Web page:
On any other day — on a day, say, when the Labour Party wasn’t tying itself in knots over its policy on Syria, with calls for the leader to resign and a by-election campaign slowly dying in the background — the Times’ story about John McDonnell would have been top of the news agenda.
In case you missed it (or can’t get past the paywall), its investigations editor Dominic Kennedy revealed that the shadow chancellor — last seen brandishing Mao’s Little Red Book in the Commons chamber — has called for Ireland to be reunited via the “ballot, the bullet and the bomb”. Oh, and he also said that those who refused to treat with the Sinn Fein were “gutless wimps” who should have their kneecaps shot off to help change their minds. That John — what a card!
And this is why it won’t — can’t — get better for Labour. Not only are McDonnell, Jeremy Corbyn and their core team completely at odds with most of their colleagues: they could possibly ride that out given the support of the membership. It’s that they’ve been doing this for decades: they didn’t misspeak, they weren’t misquoted, these far-left positions are what they genuinely believe, and have been proclaiming loudly for years. Even if journalists don’t dig up the choicest quotes, you can bet the Tories’ researchers will — and drip-feed them into the public domain at the appropriate intervals.
Take McDonnell, for example. I’ve just been re-reading ‘Ken’, the biography of Ken Livingstone published by Andrew Hosken in 2008 — you can read my review here. The reason I was doing so is that most of Livingstone’s team have now made the transition to Corbyn’s — so I wanted to see what kind of people they were.
Among those people, of course, is John McDonnell. During Ken’s at the Greater London Council in the early Eighties, McDonnell served as his deputy and finance chief: that is why, he says, he’s qualified to oversee the nation’s finances.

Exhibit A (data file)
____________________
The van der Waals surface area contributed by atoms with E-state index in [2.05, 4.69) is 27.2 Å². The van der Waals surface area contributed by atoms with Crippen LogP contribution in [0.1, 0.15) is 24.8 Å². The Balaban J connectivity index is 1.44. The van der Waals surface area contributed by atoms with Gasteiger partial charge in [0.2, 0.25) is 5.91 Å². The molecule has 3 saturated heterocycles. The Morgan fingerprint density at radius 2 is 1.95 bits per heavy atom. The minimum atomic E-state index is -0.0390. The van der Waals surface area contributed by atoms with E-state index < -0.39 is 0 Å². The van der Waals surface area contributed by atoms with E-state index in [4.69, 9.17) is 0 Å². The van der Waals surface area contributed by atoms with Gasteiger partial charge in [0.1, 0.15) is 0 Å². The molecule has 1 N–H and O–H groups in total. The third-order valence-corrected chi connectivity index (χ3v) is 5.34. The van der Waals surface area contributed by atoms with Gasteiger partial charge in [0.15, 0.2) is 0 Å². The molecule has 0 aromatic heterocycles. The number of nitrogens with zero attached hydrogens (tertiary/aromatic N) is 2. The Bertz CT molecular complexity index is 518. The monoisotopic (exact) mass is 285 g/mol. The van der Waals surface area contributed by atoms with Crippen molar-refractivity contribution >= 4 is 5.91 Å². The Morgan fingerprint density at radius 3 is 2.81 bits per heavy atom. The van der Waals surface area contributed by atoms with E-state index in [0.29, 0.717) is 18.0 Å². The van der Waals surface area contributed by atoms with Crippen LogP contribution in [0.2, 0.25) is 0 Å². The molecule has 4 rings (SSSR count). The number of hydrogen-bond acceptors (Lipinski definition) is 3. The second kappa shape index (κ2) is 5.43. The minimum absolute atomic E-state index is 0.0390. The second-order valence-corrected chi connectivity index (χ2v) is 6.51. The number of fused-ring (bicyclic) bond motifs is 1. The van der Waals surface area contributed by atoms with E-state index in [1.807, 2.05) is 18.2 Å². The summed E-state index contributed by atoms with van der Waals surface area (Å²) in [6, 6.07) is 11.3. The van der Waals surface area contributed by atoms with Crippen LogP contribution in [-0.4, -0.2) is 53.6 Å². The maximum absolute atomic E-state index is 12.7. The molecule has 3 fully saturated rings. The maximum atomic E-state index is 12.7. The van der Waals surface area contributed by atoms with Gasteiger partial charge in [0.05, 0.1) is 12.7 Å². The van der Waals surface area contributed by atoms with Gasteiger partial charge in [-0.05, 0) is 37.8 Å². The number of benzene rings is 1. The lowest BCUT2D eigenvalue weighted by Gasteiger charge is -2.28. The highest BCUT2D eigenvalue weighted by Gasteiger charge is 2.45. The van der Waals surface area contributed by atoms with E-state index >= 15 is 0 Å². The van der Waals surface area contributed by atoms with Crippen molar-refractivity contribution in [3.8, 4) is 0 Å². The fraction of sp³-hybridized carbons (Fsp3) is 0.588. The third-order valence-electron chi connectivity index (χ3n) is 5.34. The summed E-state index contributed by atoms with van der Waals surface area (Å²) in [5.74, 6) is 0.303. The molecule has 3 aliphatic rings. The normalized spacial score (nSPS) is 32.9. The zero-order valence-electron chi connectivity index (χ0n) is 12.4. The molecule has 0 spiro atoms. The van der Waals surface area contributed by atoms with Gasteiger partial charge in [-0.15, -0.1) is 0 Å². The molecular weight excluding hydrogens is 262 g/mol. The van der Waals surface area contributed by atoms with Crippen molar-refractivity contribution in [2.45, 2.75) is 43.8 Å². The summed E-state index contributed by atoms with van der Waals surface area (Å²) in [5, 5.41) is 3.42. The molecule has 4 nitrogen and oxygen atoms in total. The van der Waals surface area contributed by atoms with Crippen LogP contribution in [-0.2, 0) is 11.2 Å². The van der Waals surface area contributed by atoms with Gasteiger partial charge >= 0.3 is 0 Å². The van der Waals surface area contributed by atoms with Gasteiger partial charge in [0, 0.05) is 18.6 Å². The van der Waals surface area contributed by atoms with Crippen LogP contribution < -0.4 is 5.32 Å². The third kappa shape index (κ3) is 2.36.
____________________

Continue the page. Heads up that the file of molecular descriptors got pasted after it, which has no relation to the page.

There are a few wonderful stories in the book. How McDonnell and others leaked confidential documents obtained via a prostitute from the briefcase of a civil servant client: she claimed they “fell out” while he was handcuffed and hog-tied on the bed.
Or, more pertinently, how he apparently told his team to “shred the documents” when they brought him unwelcome news: in this case, that the GLC had enough of a surplus to invalidate McDonnell and Livingstone’s plan to respond to Thatcher’s capping of their budget by “going illegal” — refusing to publish a budget, letting London’s public services fall apart, and (McDonnell believed) seeing Thatcher swept from power by an angry public.
Now, let’s ask ourselves: is someone who orders people to “shred the documents” when brought unwelcome news really the best person to be in charge of £4 trillion of spending over five years? To ask the question is to answer it.
Let’s take at some other Dominic Kennedy headlines. “Shadow Chancellor defended violent looters as ‘victims’”. “McDonnell linked to Trotskyite sect”. You can huff and puff and declare that this is a media witch-hunt, that what’s said in the past doesn’t matter.
But the point stands. Corbyn and McDonnell and those around them are people with an awful lot of what you might call “previous”. Even if they can resolve their present difficulties, there’s little they can do to stop the past returning to haunt them.